You might need that home extension because your family is growing or you are planning to construct guest rooms for overnight parties with family or friends. However, not everyone knows how to go about it. This explains why so many home extension projects need to be done over or even scrapped for a new building team to come in to start from scratch.
If you never thought you would eventually wind up needing a home extension but yes, you do now, no worries. This article summarizes six (6) common mistakes that you can avoid when you start your home extension project.
1. Starting a Project Without Planning
Although it sounds commonsensical to sit down and start jotting down questions regarding your home extension project, you might be surprised that there are people who don’t do this.
Instead, they start calling up builders and architects right away and accept bid offers. You need to go into a home extension project with caution because the entire project can become quite complicated very, very fast.
2. Sketching Their Home Extension By Themselves
At the very start, when you are sketching the appearance of your home extension and you feel that you definitely need help from a professional, you can choose to contact either a draftsman and an architect to render an appropriate perspective plan for you. This is necessary if your rough sketch does not give the right measurements of parts of the home extension. If the parts are not measured and drawn to scale correctly, at the end of the project, you might find that your actual home extension results are not up to scale or standards.
3. Insufficient Home Extension Budget Estimate
Your home extension budget is very important because you want to prevent excessive costs. You might also need to factor in where you will get this home extension budget from. You may have some money in the bank, but you shouldn’t touch that as much as possible. On the other hand, if you find that it is absolutely necessary, you might take out a bank loan to pay for the costs of your home extension project. Either way, you don’t want to run out of money before the project is completed.
When creating a budget estimate, consider the location, size of the home extension, and your specifications for the finished project. It also helps to figure out whether you want a single-story extension or a two-story extension because there will be additional costs, particularly if you need to build a solid foundation for a two-story project.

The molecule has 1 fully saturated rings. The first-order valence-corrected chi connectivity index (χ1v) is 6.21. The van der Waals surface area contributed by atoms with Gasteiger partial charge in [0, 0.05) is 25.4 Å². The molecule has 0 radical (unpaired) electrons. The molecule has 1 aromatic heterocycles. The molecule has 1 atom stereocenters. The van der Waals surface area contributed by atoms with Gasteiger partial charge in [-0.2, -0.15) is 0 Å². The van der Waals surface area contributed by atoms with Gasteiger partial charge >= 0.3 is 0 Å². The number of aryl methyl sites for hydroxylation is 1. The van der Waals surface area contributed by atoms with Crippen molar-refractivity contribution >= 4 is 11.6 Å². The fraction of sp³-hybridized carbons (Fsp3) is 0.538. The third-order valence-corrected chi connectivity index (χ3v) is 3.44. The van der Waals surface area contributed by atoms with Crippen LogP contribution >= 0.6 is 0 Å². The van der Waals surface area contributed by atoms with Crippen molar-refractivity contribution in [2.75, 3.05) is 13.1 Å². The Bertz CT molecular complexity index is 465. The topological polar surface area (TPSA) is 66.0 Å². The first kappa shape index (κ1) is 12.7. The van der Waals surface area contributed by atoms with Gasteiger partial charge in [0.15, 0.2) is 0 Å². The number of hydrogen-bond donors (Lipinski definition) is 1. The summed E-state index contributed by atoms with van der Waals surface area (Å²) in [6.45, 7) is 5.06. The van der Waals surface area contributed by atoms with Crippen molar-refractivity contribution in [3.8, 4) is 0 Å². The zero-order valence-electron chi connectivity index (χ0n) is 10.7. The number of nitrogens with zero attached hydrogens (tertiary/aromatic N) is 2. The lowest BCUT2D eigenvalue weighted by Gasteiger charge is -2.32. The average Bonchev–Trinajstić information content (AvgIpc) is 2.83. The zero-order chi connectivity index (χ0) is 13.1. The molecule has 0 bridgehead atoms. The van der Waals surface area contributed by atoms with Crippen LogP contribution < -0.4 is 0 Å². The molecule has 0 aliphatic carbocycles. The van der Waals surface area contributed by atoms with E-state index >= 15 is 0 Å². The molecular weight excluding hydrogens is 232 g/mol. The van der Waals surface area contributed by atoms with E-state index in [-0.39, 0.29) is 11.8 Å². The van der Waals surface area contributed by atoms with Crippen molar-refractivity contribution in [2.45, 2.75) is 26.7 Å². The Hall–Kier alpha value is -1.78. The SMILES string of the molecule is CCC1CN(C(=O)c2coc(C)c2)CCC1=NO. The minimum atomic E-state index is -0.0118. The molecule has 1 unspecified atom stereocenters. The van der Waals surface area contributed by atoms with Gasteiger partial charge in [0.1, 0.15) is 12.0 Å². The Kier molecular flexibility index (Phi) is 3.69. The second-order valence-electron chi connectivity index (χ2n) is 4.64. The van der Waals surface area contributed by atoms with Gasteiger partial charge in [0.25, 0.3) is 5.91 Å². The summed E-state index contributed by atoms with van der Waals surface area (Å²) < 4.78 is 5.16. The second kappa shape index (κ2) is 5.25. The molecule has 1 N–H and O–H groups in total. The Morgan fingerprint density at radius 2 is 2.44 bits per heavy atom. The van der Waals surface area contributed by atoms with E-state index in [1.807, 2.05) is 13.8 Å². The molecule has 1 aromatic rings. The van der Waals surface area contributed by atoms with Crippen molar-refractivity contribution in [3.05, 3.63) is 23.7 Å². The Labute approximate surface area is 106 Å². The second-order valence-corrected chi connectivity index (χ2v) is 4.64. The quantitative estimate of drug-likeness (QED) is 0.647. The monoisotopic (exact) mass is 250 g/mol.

4. Ignoring Government Fees and Regulations
You will need to factor in any fees and regulations set by the government because these may be sizable. To find out what these fees are, you can as for help from the architect and the structural engineer you hired. If they have the necessary experience, they will be able to estimate for you the state fees that you will have to pay to have your home extension.
You will also have to find out if there are any government regulations, local state laws, and even neighborhood rules that you need to comply with, particularly those related to building home extensions, noise, curb appeal, ditches, diggings, as well as gas, water, and power connections.
5. Choosing a Builder You Don’t Know
It is quite important to go through the builder selection process in a methodical manner because there are many considerations to factor in. For instance, you need to ask questions such as the credentials of each builder, the size of their current team, their rate for a home extension building project, and home extension projects they’ve done before.
Some homeowners prefer to find their builder through social contacts but others may go through builder websites instead. You should go through a set of interview questions point by point and record the answers. After you have gone through your shortlist of candidate builders, you can then make a choice.
6. Overlooking Effects on the Existing Structure
The existing structure (meaning, the home you are living in now) has to be taken into account when you plant to have some home extensions. This becomes very important if some parts of your existing structure will be shared by the home extension, such as walls and posts.
To avoid nasty accidents, you will need your architect and your chosen builder to determine how to shore up any parts of the existing structure that might be burdened with the parts of your home extension.
The first time to plan a home extension can be a bit overwhelming. However, if you begin the planning stage in the right way, you can avoid costly mistakes later as well as penalties from government or local agencies for building home extensions the wrong way. The six (6) home extension project tips summarized in this article can help you to a methodical start for a better-finished project.